The other thing that I want to add is that in Honduras, and I am sure this is common, the government does less for the people than the government here in the United States. I mean government on all levels. In terms of things like water and everything, so the people themselves, nongovernmental organizations like these water cooperatives, they and the people themselves voluntarily partner to do what is done on a more organized government structure here in the United States.
Some of the things I’m talking about, like protecting these watersheds, the El Pino water council is in Pico Bonito National Park, the people who are out there walking the watershed boundaries looking for illegal logging or whatever else may threaten watersheds, those are community volunteers or a very thin staff of the community-paid water council employees, who are typically few. That is exactly what I mean by the people doing for themselves what here you have the National Park Service and National Park Rangers doing to protect our resources. But we don’t have that in Honduras, so the people are out there with no or little support from the government.
Another example of this would be on the other side of the mountains in Los Coyoles microcuenca, where it is a drier climate in the Nombre de Dios Range, they have their own volunteer fire brigade. They don’t have any equipment apart from their own machetes. No government, no paid fire department, no airplanes dropping fire retardant, the people themselves are taking it upon themselves to do what nobody else is doing for them. To me that’s a strong point, because it also has a counter to, how do I say, some people in the United States have the impression that people in Latin America aren’t trying or it’s their own fault and that kind of thing, and that attitude is countered a little bit by the fact that you see these people banding together themselves voluntarily to improve their communities. People like to help people who help themselves, who are doing what nobody else is doing for them. People who organize and mobilize to do what is best for them and their communities.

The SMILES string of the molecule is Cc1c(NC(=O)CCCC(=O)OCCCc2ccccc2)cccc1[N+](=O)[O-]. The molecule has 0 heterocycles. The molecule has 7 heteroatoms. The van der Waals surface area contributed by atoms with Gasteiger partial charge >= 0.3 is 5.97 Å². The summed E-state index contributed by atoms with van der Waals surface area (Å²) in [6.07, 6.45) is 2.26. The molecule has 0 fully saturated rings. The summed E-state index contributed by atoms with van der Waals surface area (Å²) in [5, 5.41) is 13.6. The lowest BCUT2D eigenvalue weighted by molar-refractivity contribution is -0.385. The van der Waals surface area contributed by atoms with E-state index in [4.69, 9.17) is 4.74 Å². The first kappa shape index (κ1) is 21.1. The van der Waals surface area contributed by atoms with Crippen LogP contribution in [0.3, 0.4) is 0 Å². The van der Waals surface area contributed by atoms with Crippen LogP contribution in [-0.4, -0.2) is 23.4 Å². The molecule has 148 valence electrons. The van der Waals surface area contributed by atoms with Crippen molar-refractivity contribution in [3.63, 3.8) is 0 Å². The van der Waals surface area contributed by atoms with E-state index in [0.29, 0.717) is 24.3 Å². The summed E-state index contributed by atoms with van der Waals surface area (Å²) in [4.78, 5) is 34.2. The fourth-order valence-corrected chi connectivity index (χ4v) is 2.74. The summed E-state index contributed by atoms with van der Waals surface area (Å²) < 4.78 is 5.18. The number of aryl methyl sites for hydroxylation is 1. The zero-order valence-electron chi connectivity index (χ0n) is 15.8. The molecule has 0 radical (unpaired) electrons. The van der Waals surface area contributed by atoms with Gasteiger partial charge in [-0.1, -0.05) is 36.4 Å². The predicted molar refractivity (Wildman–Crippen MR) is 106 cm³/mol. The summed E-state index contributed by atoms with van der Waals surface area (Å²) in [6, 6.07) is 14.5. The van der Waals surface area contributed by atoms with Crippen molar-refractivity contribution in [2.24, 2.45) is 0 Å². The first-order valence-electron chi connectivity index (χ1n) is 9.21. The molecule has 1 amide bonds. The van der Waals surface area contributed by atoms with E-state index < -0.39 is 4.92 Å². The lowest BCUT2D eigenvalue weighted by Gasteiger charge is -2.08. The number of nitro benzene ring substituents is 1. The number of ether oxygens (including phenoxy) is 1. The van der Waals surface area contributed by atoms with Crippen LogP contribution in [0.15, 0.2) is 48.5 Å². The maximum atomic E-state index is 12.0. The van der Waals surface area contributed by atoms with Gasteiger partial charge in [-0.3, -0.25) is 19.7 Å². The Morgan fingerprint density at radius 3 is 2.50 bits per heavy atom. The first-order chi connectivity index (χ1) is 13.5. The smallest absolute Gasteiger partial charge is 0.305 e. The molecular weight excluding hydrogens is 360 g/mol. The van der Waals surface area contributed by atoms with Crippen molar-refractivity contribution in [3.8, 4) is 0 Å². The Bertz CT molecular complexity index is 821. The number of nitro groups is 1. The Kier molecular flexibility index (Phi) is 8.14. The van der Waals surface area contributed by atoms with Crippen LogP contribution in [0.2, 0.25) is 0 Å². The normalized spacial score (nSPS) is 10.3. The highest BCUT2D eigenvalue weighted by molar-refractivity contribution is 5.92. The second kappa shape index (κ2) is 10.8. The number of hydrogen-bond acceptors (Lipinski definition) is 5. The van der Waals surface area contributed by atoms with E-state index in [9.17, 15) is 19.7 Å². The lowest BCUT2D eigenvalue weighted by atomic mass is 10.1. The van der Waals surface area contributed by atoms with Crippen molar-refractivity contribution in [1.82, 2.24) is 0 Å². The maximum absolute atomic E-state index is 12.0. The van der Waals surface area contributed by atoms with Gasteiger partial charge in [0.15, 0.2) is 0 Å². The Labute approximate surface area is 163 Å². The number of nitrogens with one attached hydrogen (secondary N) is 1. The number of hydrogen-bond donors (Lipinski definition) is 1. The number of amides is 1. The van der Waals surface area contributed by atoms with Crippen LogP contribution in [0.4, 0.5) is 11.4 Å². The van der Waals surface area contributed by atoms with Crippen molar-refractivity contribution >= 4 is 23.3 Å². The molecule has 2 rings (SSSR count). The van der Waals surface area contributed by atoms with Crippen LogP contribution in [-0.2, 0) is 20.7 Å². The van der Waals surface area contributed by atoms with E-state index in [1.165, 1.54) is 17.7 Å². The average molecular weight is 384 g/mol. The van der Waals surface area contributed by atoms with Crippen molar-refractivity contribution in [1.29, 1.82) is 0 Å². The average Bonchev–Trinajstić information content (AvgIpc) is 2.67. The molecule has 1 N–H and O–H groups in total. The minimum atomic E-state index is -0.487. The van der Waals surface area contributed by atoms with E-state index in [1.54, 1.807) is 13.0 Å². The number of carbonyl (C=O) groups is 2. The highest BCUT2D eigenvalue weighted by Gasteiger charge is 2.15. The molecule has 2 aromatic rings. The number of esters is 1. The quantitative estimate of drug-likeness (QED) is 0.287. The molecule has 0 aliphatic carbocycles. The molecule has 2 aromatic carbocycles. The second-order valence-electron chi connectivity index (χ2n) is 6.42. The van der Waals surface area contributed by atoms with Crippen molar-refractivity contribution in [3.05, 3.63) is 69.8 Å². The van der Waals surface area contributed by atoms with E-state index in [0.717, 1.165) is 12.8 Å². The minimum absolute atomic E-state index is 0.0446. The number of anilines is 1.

Founded in 1993, EcoLogic empowers rural communities to restore and protect tropical ecosystems in Central America and Mexico. EcoLogic identifies landscapes in Mesoamerica with a combination of high biodiversity, significant threats, and high levels of community participation and support. We develop long-term partnerships with local community-based organizations and, together, we initiate landscape-wide efforts to reduce major threats to biodiversity. By emphasizing the critical role rural communities play in the provision of environmental services (water, clean air) we help ensure they can play an active leadership role in and beyond their own villages.
EcoLogic began working in Honduras in 1998, in the wake of Hurricane Mitch, which completely disrupted water delivery mechanisms throughout the region. Our work has involved providing technical and financial assistance to community-based organizations working to manage their local water supply at the village and household level. This has included building the capacity of individual village-level water committees to stabilize water catchment areas and watersheds through reforestation, strategies to reduce human pressure on forested areas, and land use planning.